The withdrawal of the roaming fees for the use of mobile phones within the EU countries could be delayed thanks to an Italian proposal.
This would result in a delay of the introduction of the so called “Roam Like At Home” (RLAH) charging fees: a big gain for all the European telecom operators and a true defeat for consumers.
“Roam Like At Home” means the end of roaming charges, when operators will be obliged to charge roaming calls, sms and data traffic as if it was domestic traffic.
European Commissioner for Digital Agenda Neelie Kroes, former EU Telecoms commissioner, has always described roaming charges as a “disproportionate irritant for travellers” and she has been steadfast in her opposition to roaming fees by endorsing measures to create a Single Telecoms Market as early as possible.
Charges for roaming have been repeatedly cut by the European Commission, the EU’s executive, since 2007.
As of July this year, web browsing costs were reduced by 50% and calling costs were cut by 25%, one step away from abolishing roaming fees completely and launch the “Roam Like At Home” new charging fees.
Moreover, last April the European Parliament voted to abolish roaming fees by 2016, marking the first step in the legislative process.
But on the 24th of September Italy, that holds the current Presidency of the Council of the EU, has submitted a new draft of the text where the date of December 15th 2015 proposed by the European Parliament is no longer mentioned.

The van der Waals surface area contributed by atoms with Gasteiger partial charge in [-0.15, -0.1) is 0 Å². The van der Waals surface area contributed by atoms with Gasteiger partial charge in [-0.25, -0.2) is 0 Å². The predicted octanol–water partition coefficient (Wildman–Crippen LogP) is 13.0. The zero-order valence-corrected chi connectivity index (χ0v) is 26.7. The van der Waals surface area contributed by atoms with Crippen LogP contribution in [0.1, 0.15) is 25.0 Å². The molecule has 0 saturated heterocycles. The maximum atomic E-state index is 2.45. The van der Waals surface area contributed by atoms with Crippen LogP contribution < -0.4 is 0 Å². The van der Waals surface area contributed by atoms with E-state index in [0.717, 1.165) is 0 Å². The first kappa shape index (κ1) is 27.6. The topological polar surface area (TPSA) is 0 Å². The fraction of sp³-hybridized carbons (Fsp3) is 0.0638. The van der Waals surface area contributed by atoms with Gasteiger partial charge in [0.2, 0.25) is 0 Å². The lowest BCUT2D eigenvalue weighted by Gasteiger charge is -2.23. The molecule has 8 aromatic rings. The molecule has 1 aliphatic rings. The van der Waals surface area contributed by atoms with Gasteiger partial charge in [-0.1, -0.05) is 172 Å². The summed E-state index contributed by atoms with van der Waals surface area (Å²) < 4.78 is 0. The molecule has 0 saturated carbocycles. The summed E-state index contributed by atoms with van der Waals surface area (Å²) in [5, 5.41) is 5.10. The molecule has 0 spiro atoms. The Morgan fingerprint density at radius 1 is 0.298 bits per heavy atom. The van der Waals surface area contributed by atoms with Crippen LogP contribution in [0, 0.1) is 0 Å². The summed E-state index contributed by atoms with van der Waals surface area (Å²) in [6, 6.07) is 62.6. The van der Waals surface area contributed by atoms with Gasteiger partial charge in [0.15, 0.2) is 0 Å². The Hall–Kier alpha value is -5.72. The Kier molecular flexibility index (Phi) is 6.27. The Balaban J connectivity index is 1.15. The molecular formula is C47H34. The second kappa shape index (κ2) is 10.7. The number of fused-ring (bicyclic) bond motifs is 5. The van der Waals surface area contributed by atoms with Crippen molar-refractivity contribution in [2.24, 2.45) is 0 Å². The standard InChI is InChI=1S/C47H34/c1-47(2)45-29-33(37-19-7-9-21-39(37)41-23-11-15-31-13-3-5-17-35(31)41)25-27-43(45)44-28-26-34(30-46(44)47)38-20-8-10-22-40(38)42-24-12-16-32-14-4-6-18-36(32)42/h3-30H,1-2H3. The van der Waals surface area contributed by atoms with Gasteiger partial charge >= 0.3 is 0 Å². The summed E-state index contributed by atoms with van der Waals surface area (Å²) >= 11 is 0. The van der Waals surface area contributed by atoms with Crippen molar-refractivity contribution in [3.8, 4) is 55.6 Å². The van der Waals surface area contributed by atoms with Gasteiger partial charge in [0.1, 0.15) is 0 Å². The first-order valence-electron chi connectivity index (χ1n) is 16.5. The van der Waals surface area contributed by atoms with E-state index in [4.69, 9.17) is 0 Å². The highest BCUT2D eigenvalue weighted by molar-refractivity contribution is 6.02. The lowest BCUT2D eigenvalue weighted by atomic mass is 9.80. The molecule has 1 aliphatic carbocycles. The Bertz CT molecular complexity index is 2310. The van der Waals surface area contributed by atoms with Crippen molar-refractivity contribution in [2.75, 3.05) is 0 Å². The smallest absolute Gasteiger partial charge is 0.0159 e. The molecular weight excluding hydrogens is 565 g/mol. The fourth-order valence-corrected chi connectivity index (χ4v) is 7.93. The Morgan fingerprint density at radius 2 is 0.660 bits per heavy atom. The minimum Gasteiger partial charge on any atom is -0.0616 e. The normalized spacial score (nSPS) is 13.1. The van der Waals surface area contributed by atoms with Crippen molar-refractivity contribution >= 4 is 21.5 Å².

The draft text says only that the deadline “needs to be defined and is a significant political question”.
“The legislative date for the initial introduction of RLAH, subject to transitional measures and fair use limits, needs to be defined and is a significant political question” states the draft document.
According to a report from Euractiv, the Italian proposal suggests a continued ‘glide path’, for the gradual reduction in retail roaming prices before eventually reaching “Roam Like At Home” rates. Industry sources said ending roaming charges was not in doubt, but the timing needed to be negotiated further, in order to give operators time to adjust.
Neelie Kroes said: “We feel the Italian presidency text has all the essential building blocks needed to push the telecoms market forward: ending roaming, a net neutrality guarantee, more co-operation on spectrum and consumer protection. It lacks some of the ambition of the commission text but it’s a good basis for further negotiations”.
EU ministers will consider the proposal at a meeting on 25th September.
Federica Romano, Head of Legal, Regulation and Research at ROCCO